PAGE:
Monday, November 21, 2011

THE EFFECT OF PARENTING STYLES ON CHILDREN


There are four basic styles of parenting:  Authoritarian, Authoritative, Permissive, and Uninvolved. Of these four styles, the best outcomes, in terms of creating healthy development in children, occur when the Authoritative approach is used. The other three styles of parenting tend to cultivate negative and unhealthy characteristics in children that may seriously affect them as adults and possibly for the extent of their lives. Indeed, the other three styles of parenting also put children at risk for various clinical disorders.

Developmental psychologists have researched and identified four basic styles of parenting. Each style has advantages and disadvantages. Identifying these styles and the characteristics that define them can be helpful in determining what works and what does not in parent-child relationships. Determining the efficacy of parenting styles is invaluable when attempting to modify and correct developmental issues in children.

TYPES OF PARENTING STYLES

Of the four basic parenting styles, it has been determined that the Authoritative style is most conducive to healthy developmental growth in children. The characteristics of this style include being relatively strict and setting firm limits with children.

Tempering Authoritative parenting with emotionally warm, supportive, and explanatory communication style promotes optimum results in children’s mental health. Parents try to give appropriate consequences when children misbehave, but in doing so, they also try to facilitate children’s understanding about why they are being punished. Following through on these actions reinforces the message that parents do not enjoy punishing, but rather they care about the welfare of the child.

Research on parenting styles indicates the efficacy of Authoritativeness in parenting. For example, in studies involving the authoritative style of parenting, combined with Vygotsky’s concept of scaffolding, it appears that this style was more effective in producing positive results with relationship to parenting than either of the other three styles of parenting.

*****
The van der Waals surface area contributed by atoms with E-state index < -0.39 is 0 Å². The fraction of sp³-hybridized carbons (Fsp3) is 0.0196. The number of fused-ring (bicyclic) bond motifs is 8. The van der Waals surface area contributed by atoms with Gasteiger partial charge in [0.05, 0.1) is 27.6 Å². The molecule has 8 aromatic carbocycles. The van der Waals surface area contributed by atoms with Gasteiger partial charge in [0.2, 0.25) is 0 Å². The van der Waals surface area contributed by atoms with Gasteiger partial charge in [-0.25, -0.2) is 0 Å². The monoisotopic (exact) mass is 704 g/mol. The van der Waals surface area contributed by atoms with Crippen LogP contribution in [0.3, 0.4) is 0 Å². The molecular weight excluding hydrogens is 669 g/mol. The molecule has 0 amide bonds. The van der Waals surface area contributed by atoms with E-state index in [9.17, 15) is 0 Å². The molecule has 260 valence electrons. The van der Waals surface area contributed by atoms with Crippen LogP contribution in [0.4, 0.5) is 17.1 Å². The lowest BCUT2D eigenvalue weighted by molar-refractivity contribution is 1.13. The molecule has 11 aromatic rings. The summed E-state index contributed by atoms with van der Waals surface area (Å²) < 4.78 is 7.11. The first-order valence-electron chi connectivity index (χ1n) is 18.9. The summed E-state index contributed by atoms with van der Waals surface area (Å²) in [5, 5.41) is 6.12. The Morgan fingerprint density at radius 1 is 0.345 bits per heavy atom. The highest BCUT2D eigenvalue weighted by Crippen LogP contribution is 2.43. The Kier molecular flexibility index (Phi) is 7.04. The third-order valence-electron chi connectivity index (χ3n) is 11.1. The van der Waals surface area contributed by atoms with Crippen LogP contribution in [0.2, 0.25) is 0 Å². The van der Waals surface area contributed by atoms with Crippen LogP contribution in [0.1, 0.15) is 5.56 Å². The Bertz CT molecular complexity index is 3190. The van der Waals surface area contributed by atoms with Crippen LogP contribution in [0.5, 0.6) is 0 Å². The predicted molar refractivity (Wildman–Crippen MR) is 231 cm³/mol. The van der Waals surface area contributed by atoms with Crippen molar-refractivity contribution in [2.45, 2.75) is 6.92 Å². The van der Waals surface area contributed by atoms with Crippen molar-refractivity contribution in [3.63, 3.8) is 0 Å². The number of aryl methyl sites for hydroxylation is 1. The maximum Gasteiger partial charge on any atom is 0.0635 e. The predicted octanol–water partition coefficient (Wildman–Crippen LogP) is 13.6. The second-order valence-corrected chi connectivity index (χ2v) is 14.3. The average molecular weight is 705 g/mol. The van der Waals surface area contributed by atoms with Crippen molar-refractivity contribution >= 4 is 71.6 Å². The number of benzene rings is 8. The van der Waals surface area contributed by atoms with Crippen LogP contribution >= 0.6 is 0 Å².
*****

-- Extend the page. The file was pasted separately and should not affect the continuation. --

Another style of parenting is the Authoritarian style. This style incorporates some aspects of the authoritative style of parenting, e.g. strictness, firm boundaries; however, their approach is more controlling and absolute with a low tolerance for disagreement from their children. It is also much more punitive and often incorporates elements of abuse: mental, emotional, and physical abuse. Another negative difference between the Authoritative style and the Authoritarian style is that, while the first style is warm, the second is cold and rigid.

At the other end of the parenting spectrum is the Uninvolved style of parenting. Parents in this case show almost no caring for their children. The parental approach is rejecting, instead of warm. Though parents using this style will take care of most physical needs of their children, this style of parenting contains the element of neglect, which is considered by many professionals to be the most harmful form of abuse in child rearing.

The final parenting style is Permissiveness. Permissive parents also contrast strongly with the Authoritarian style of parenting. They have very few limits, rules, or boundaries with their children and they allow them to do almost anything they want. Feedback from these parents is sporadic and inconsistent, fostering feelings of insecurity and doubt within their children. The message children usually receive is that the parents do not really care very much about them because they do not act as if they really have much responsibility for their children.